From thereon, there were horses and horse people around; the Cullen family enjoying the picnic racing circuit with Cullen’s friends Rod and Michael Kent kicking home winners.

Learn quickly to survive

The idea of being a jockey appealed to Cullen and, being just 4ft 8 and 43kg when he left school, it seemed a viable option.

Apprenticed to Ken Newman, trainer of 1990s Australian star Hareeba, Cullen never made it to the track, within just 12 months being too heavy to ride. But he got aboard some nice horses in track work and learned plenty working for the likes of Jack McGreal.

As an avid rugby league fan, Cullen’s father was keen to move to Queensland on retirement and that is where the family headed. The shift was nicely timed, coinciding with the opening of a new race track at Caloundra.

Learning the ropes: Winning Rupert the yearling with Jeff Cullen

And so Cullen continued to ride track work, progressing to picnic riding, a circuit that was, well, rather rough and ready.

“I remember riding at a course where the running rail was made of packing tape,” he laughed. “It was all pretty raw, and I realised that I had to learn pretty quickly how to race ride to survive.”

A bit stouter these days, Cullen is always amused when his partner, Tracy, takes great delight it telling incredulous friends that he used to be a jockey.

Bonding with foals

Tracy is a good fit for Cullen, sharing his love of horses and being around them. Horses respond well to her, the well related Hearts And Arrows a particular friend who just loves a scratch and a pat.

This one-on-one time with horses is something that Cullen values. He is a firm believer in bonding with foals right from birth.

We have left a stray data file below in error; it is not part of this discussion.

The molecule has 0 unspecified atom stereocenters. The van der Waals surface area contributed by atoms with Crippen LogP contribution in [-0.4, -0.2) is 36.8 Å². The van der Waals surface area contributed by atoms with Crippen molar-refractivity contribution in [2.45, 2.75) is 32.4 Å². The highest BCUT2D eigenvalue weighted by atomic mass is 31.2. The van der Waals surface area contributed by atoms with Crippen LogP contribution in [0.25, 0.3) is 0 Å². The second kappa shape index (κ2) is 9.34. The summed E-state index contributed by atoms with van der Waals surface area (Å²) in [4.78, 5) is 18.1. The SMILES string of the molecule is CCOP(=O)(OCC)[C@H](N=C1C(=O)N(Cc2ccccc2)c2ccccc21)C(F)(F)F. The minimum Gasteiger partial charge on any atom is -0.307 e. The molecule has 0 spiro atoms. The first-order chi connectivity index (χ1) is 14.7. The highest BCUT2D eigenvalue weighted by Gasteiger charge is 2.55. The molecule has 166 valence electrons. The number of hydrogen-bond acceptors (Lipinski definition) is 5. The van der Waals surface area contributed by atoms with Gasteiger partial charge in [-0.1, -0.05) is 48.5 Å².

“In that first 24 hours, we go right over them,” he said, adding that further time is spent with them as they grow. “We have found that the horse you make in that first few months is the one you end up with in the years to come.”

Cullen counts himself lucky to have spent time with some terrific horses, with Wicklow Lodge having the capacity to house 50 spellers. At different times he has had G1 winners Dissident, Solzhenitsyn, Buffering, Mid Summer Music and Politeness - as well as the Magic Millions winner Karuta Queen - in his paddocks.

And he has learned much from them, noting that good horses “just have something about them”.

Horse of the year Dissident is a favourite. “You only had to look at him to know that he was quality,” he said.

He also sees that special something in a colt born at Wicklow Lodge on September 12. A Sizzling half-brother to Winning Rupert, a foal who Cullen thinks is a better, stronger type.

“He has a hand on Winning Rupert at the same age, he is just an outstanding foal. We’ve had Magic Millions reps out here and they’ve told me he is a horse who will just sell himself.”

With Winaura back in foal to Written Tycoon, Cullen has plenty to look forward to. There has even been talk of Royal Ascot for Winning Rupert.

“I might go,” he said, “but I’m not sure what I’d look like in a top hat!”